Skip to Main Content

Understanding References on Reading Lists: Home

A brief guide to help you work with reading list references

Understanding the references on your reading list will allow you to easily search and find the specified items.

Although reference styles differ across disciplines, the basic elements of a reference (author, title, publication date etc.) should be the same whatever the referencing style, even though the formatting and word order may differ.

Below are some examples to help you identify the principal elements of each type of reference, together with some clues on the type of resource referred to. There are also some tips on searching the library catalogue for different types of resources. The examples use Harvard referencing style but can be applied to most of the commonly used referencing styles.

Please check the Referencing Libguide for help with how to reference and information on different referencing styles.

Example: Book reference


· There is publication information (place of publication and publisher).

· There are no volume or issue numbers.

· If there is more than one edition, there may be an edition statement.

· The book title is often in italics.


Example: Book chapter reference


· There is publication information (place of publication and publisher).

· There are two author statements: the chapter author and the book editor.

· There are two titles: the chapter title and the book title.

· The word in indicates that the referenced material appears within a book.


Tips for searching for book chapters on the library catalogue

· To search by author: search for the book editor, not the chapter author.

· To search by title: search for the book title, not the chapter title.


Example: Internet reference

There are of course many different types of Web documents, such as journal articles, home pages or blogs; the reference for each type of document contains a specific combination of elements.    

However, common elements include:

· The URL, i.e. the address where the document can be found.

· The date the document was last  accessed.

Tips for searching for Web documents

· Web documents are not catalogued on the library catalogue. To access a document, enter the URL into your browser.

· URLs can be quite long and may be reproduced incorrectly on your reading list. Also, web documents are sometimes moved or deleted. In either case, the URL on your reading list may no longer work; if this happens, check with your tutor.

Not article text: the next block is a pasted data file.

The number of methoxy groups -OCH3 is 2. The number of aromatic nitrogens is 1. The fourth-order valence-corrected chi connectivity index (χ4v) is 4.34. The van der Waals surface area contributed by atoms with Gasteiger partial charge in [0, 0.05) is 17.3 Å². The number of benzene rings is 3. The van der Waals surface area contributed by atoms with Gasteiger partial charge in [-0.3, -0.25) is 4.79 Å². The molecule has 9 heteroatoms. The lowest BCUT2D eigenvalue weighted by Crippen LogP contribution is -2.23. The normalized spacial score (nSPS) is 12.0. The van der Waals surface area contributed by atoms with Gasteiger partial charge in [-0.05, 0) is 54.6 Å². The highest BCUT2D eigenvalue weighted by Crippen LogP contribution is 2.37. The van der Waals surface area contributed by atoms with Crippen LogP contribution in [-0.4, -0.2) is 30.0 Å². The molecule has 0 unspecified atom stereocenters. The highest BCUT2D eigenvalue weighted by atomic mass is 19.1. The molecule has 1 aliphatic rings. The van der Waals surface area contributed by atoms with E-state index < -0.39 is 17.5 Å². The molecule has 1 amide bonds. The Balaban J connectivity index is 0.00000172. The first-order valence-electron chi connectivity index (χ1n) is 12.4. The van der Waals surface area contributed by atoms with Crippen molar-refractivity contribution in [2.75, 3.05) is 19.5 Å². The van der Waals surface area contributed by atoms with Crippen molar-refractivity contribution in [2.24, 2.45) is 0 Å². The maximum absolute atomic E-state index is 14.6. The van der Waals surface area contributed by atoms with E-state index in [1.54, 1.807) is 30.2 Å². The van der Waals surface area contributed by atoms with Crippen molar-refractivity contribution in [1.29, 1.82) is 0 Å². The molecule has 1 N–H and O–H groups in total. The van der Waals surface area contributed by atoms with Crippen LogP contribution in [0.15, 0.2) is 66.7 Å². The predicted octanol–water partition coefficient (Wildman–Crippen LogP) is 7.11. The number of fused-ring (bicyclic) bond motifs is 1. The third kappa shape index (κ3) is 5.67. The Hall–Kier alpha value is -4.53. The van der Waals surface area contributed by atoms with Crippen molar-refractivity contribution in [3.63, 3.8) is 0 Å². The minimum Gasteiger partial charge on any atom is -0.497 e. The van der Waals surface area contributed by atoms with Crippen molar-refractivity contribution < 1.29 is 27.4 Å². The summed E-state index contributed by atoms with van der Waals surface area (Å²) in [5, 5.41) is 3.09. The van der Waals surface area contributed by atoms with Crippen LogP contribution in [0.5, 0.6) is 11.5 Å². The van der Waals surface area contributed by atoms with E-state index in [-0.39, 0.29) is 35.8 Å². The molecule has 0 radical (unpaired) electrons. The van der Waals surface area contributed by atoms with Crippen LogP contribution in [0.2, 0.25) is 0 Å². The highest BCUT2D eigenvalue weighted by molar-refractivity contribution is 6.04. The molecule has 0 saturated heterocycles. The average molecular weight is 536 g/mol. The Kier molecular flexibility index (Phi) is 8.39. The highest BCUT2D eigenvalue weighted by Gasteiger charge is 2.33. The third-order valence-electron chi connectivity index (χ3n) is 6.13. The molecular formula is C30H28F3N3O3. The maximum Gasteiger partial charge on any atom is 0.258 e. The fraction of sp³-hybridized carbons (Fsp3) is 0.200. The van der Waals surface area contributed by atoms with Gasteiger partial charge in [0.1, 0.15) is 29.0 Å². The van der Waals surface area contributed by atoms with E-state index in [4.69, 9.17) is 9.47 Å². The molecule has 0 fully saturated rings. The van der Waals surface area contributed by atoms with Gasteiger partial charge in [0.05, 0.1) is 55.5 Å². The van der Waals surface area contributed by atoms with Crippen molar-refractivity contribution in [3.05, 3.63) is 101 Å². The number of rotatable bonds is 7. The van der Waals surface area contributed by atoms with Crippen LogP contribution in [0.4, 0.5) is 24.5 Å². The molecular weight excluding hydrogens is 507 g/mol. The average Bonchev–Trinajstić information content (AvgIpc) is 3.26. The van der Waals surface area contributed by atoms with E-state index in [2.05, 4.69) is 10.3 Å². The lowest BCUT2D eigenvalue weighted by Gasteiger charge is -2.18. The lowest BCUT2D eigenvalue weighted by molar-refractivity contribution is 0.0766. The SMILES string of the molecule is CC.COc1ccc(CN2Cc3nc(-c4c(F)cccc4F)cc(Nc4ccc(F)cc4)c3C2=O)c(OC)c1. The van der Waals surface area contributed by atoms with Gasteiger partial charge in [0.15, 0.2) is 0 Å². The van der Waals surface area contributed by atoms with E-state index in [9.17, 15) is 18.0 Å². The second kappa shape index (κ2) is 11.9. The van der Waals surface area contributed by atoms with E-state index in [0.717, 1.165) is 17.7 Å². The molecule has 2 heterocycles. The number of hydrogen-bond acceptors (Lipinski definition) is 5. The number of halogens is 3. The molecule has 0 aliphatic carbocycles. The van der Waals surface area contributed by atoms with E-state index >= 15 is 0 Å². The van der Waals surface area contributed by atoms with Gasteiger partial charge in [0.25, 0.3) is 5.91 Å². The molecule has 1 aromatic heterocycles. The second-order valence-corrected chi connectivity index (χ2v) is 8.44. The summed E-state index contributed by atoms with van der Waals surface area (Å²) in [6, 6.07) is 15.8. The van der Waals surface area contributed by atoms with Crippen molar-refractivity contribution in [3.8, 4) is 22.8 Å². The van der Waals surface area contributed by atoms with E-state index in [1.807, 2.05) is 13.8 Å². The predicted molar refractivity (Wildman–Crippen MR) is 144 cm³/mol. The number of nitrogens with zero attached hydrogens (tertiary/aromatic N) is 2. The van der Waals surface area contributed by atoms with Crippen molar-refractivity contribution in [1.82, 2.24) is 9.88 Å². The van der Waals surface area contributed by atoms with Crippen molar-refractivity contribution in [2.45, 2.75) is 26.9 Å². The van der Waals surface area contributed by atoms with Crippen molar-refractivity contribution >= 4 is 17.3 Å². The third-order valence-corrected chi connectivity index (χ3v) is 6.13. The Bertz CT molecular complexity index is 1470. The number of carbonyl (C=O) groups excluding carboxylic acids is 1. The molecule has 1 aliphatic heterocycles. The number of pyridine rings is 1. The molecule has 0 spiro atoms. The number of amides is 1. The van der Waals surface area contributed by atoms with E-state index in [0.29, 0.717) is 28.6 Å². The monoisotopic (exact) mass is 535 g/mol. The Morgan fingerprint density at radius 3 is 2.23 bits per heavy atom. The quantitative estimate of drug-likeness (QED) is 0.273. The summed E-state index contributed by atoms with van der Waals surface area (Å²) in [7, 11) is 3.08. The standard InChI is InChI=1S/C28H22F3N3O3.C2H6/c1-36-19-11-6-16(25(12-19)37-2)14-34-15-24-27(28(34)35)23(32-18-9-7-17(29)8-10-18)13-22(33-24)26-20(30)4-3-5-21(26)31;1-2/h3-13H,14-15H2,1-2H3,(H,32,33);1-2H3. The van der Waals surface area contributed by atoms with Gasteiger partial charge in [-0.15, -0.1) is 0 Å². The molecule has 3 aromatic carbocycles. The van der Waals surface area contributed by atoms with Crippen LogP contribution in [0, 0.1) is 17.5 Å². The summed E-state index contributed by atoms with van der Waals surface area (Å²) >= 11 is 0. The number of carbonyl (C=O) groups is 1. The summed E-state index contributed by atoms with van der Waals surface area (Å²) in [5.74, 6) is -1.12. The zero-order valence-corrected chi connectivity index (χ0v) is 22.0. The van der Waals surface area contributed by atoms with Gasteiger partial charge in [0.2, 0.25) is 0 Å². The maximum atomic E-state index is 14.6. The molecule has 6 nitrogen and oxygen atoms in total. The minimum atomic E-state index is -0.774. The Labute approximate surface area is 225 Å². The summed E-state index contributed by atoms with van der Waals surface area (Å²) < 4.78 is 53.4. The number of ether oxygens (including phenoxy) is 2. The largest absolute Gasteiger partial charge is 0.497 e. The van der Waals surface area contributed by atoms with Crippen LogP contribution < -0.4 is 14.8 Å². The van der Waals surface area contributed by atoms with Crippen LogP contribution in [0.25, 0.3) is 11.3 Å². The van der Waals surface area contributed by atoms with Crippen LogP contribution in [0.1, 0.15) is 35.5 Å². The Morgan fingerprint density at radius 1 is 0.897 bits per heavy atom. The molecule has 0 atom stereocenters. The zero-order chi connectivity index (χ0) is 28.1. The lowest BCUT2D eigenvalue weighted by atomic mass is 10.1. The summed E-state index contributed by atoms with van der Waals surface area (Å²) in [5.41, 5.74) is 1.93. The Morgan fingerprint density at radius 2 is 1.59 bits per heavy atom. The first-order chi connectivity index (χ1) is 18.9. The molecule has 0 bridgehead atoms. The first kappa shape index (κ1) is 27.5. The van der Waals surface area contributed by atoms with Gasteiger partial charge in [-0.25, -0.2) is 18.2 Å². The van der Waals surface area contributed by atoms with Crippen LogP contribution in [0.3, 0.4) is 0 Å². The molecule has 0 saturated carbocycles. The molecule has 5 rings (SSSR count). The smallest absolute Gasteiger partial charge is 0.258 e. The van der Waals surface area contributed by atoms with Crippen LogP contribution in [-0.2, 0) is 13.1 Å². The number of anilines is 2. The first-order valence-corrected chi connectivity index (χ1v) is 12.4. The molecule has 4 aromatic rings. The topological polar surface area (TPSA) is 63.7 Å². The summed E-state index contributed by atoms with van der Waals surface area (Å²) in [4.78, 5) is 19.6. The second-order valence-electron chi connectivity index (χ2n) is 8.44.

Example: Journal article reference


· There are volume, issue and page or article numbers.

· There is no publication information (i.e. place of publication; publisher).

· There are two titles: the article title and the journal title (often in italics).


Tip for searching for journal articles on the library catalogue

· Search for the Journal title, as individual journal articles are not catalogued.

· The catalogue record for the journal will indicate the library's holdings, both print and electronic as available.


Example: Conference paper reference

The papers presented at scholarly conferences are often published as collections in printed books and/or online; these collections are usually known as proceedings.

It can be easy to confuse a reference for a conference paper with one for a journal article. The following clues will help you to tell the difference.


· One or more of the following words often appear in the title of the conference: meeting, papers, proceedings, conference.

· There may be two author statements: the paper author and the proceedings editor.

· There are usually no volume or issue numbers.


Tips for searching for conference papers on the library catalogue

· To search by author: search for the name of the editor  of the proceedings, not the paper author.

· To search by title: search for the conference title, not the paper title.


Example: Thesis reference


· The level of the thesis is given (e.g. MPhil or PhD).

· The name of the awarding institution is given.

Tips for searching for theses on the library catalogue

· You can search by Author or Title.

· Print theses are kept in closed-access stores; if you wish to consult a print thesis, please ask library staff. Theses from 2008 and later are available online in our institutional repository


Contact Us or Give Feedback

University of Exeter LibGuide is licensed under CC BY 4.0